Treasuries and mortgage markets opened soft this morning on better economic data from England. The U.K. economy grew more than forecast in the third quarter and Standard & Poor’s said the nation no longer faces the risk of downgrade as pressure eases on the Bank of England to add more stimulus.  The U.K. gross domestic product rose 0.8% in the quarter through September after climbing 1.2% in the previous three months, the Office for National Statistics said in a separate report in London. The U.K. also has the top credit grades at Moody’s Investors Service and Fitch Ratings, both with a stable outlook. S&P had previously said that Britain faced a one-in-three chance of a downgrade because of its ballooning debt. The Brits are biting the bullet with huge spending cuts while here in the US we can't stop spending as the government grows like a dandelion in July.


At 9:00 the Case/Shiller home price index, expected up 0.2% took another dip, down 0.2%. The decline in prices may be the precursor for another run on home prices and isn't what anyone wanted to see. There was little reaction to the report as both treasuries and mortgages were already trading lower. The stock indexes were weaker and lost a few more points on the data.


At 9:30 the DJIA opened -56, the 10 yr note -12/32 at 2.61% above its recent high yield; mortgage prices at 9:30 -9/32 (.28 bp) frm yesterday's close on 30s, 15s -5/32 (.15 bp).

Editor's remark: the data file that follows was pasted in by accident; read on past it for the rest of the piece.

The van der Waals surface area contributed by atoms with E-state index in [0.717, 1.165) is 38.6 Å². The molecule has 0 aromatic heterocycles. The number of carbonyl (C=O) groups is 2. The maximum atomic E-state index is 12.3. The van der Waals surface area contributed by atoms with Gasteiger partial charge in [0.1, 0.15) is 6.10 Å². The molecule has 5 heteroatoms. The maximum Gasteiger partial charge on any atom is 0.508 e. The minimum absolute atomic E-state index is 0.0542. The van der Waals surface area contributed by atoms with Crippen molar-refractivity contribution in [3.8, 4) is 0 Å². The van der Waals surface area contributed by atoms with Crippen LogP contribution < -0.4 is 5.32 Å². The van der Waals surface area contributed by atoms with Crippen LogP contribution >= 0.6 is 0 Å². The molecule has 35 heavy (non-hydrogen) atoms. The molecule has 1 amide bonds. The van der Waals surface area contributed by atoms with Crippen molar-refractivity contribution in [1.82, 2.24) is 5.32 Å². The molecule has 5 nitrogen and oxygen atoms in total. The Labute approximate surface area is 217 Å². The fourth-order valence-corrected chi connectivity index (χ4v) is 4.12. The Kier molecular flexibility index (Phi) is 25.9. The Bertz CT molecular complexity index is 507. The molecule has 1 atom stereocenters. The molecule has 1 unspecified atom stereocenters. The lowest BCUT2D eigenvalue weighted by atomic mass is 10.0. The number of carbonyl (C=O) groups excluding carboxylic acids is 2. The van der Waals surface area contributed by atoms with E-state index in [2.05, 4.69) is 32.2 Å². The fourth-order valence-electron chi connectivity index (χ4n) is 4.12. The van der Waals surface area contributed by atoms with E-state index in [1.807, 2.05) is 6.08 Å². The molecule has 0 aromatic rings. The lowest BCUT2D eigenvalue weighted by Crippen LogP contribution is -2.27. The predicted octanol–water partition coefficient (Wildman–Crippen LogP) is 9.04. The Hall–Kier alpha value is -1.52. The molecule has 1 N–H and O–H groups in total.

At 10:00 the Conference Board reported Oct consumer confidence up 50.2 frm a slightly revised 48.6 (frm 48.5).


Also at 10:00 the FHFA reported its home price index for Aug; up 0.4%, better than expected.


The Richmond Fed manufacturing index also came in better, at +5 frm -2.0 in Sept.


The three data points at 10:00, all better than forecasts but there has been no immediate reaction to the data in the bond market. The stock indexes however did improve but still lower on the day at 10:05.


Now the auctions for the week; at 1:00 Treasury will auction $35B of 2 yr notes. The demand should be good, banks like the 2 yr. Two weeks ago Treasury auctioned 3 yr, 10 yr and 30 yr notes and bonds, the demand was weak so this go-round bidders are hedging their bets by selling treasuries and also pushing mortgage prices lower.


Markets still consumed with next week's QE from the Fed; we will get the easing but the details remain cloudy with estimates all over. If there is a consensus it is that the Fed will announce it will purchase $500B of longer dated treasuries over a six month timeframe. The idea, to push rates lower and generate more consumer spending. Will it really? Hard to handicap how lower rates will motivate consumers, but we don't expect as much benefit as many do. Keeping interest rates low won't be easy and likely won't last long if consumer spending and the housing sector show any life as a result of the easing move.



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